Paul Ayshford Methuen, 4th Baron Methuen of Corsham (1886 -1974)


Painter, zoologist and landowner, he was the first child of Field Marshal Paul Sandford Methuen, 3rd Baron. After Eton and reading Engineering and Zoology at New College, Oxford, he worked in the Transvaal Museum in Pretoria collecting and describing southern African species. He served with the Royal Wiltshire Yeomanry in both the First and Second World Wars, moving to the Procurement and Fine Art branch in 1944, (the ‘Monuments Men’ of the 2014 film) set up to protect works of art after the invasion.

He had studied drawing at Eton and sporadically afterwards, but in 1927 he attended art classes given by Walter Sickert which influenced his style; his preferred subjects were urban views or scenes with buildings, plants and animals. During the Second World War he painted for the War Artists’ Advisory Committee, several of his works being held by the Imperial War Museum, including impressive paintings of invasion craft under construction in the London docks. After the war he devoted his life to his ancestral seat, Corsham Hall, restoring it, acquiring further works for it, and giving it to the Bath Academy of Art. Latterly it was acquired by Bath Spa University. He became a Royal Academician in 1972.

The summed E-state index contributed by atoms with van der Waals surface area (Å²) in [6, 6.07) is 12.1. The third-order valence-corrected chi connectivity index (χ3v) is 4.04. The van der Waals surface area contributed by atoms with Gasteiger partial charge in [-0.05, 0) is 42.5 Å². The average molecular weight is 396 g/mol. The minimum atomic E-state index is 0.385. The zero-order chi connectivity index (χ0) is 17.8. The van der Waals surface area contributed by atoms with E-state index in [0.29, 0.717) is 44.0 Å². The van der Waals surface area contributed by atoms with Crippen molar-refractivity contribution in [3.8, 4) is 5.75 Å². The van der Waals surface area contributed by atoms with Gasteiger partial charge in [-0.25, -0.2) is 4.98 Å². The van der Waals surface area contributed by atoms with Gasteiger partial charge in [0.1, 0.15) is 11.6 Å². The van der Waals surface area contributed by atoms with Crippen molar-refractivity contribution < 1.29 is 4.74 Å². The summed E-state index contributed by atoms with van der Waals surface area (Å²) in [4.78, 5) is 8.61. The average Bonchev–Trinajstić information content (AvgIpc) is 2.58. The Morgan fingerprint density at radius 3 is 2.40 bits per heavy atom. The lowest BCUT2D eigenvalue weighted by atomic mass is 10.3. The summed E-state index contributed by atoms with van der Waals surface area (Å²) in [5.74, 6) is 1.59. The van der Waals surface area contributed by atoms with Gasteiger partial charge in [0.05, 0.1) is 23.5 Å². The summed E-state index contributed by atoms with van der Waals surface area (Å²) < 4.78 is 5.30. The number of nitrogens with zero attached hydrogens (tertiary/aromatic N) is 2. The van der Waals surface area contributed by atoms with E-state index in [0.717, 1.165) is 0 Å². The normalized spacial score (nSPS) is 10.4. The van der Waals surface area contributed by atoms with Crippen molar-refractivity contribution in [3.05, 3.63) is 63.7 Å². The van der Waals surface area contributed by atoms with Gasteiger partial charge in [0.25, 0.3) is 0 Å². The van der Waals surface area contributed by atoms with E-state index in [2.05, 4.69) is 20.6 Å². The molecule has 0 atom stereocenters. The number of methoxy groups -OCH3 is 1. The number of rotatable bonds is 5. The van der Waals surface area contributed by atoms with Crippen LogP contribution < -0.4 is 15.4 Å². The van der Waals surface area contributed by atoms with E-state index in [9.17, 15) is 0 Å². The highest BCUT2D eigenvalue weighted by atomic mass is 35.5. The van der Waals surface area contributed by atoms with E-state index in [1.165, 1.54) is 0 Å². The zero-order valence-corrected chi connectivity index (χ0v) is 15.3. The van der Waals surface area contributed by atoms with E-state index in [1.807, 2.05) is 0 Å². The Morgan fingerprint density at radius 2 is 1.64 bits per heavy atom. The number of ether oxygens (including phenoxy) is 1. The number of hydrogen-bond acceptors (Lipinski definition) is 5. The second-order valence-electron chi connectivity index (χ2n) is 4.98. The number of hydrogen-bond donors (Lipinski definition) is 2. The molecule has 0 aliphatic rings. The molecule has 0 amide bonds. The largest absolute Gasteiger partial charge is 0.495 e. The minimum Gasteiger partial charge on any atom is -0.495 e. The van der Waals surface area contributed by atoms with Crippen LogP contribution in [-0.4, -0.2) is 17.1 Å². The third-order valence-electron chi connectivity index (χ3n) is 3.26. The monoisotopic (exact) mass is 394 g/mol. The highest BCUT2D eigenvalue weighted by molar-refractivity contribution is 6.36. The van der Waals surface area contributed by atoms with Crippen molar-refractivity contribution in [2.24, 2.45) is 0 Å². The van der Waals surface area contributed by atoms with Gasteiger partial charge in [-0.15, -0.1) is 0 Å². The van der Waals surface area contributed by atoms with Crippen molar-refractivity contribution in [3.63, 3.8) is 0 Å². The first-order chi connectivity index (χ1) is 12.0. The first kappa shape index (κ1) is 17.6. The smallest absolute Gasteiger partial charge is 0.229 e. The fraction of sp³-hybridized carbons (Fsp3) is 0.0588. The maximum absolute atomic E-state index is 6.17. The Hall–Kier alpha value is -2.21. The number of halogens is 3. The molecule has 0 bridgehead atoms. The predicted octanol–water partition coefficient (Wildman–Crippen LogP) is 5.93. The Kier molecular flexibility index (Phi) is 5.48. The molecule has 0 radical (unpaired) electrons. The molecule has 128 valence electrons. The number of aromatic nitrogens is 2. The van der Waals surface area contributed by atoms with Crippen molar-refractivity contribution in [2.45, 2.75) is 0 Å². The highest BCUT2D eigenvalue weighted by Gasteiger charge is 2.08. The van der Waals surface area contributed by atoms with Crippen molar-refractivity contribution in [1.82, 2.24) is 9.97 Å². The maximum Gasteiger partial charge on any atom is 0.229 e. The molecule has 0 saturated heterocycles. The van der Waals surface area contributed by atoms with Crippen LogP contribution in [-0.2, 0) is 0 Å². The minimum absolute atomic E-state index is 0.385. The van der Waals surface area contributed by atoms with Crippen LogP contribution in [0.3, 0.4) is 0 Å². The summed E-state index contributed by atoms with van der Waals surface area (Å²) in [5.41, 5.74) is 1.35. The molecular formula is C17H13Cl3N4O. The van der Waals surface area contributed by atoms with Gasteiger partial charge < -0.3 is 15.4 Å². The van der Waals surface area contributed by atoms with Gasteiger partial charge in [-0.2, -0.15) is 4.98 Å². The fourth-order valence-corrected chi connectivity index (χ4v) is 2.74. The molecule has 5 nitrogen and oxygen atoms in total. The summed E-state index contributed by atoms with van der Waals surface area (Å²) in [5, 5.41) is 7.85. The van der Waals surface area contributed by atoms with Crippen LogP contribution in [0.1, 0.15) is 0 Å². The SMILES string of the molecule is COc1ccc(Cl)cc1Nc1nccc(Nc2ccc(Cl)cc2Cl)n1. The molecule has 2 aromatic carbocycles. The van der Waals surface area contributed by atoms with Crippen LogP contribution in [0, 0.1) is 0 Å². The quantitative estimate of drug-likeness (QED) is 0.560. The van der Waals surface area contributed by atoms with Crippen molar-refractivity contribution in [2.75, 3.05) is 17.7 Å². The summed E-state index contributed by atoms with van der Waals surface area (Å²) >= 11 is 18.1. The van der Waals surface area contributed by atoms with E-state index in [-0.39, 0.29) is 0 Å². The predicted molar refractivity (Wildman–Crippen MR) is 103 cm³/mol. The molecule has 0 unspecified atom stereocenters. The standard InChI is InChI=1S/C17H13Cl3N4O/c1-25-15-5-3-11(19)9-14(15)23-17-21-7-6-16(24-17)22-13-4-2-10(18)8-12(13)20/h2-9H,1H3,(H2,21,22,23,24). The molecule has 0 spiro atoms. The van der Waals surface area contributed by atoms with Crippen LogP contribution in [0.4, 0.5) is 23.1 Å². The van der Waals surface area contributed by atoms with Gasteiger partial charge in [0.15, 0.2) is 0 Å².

His works are in major collections including the Tate, Royal Academy, National Portrait Gallery, City of London, Birmingham Museums, Wellcome Collection, Government Art Collection and National Maritime Museum.


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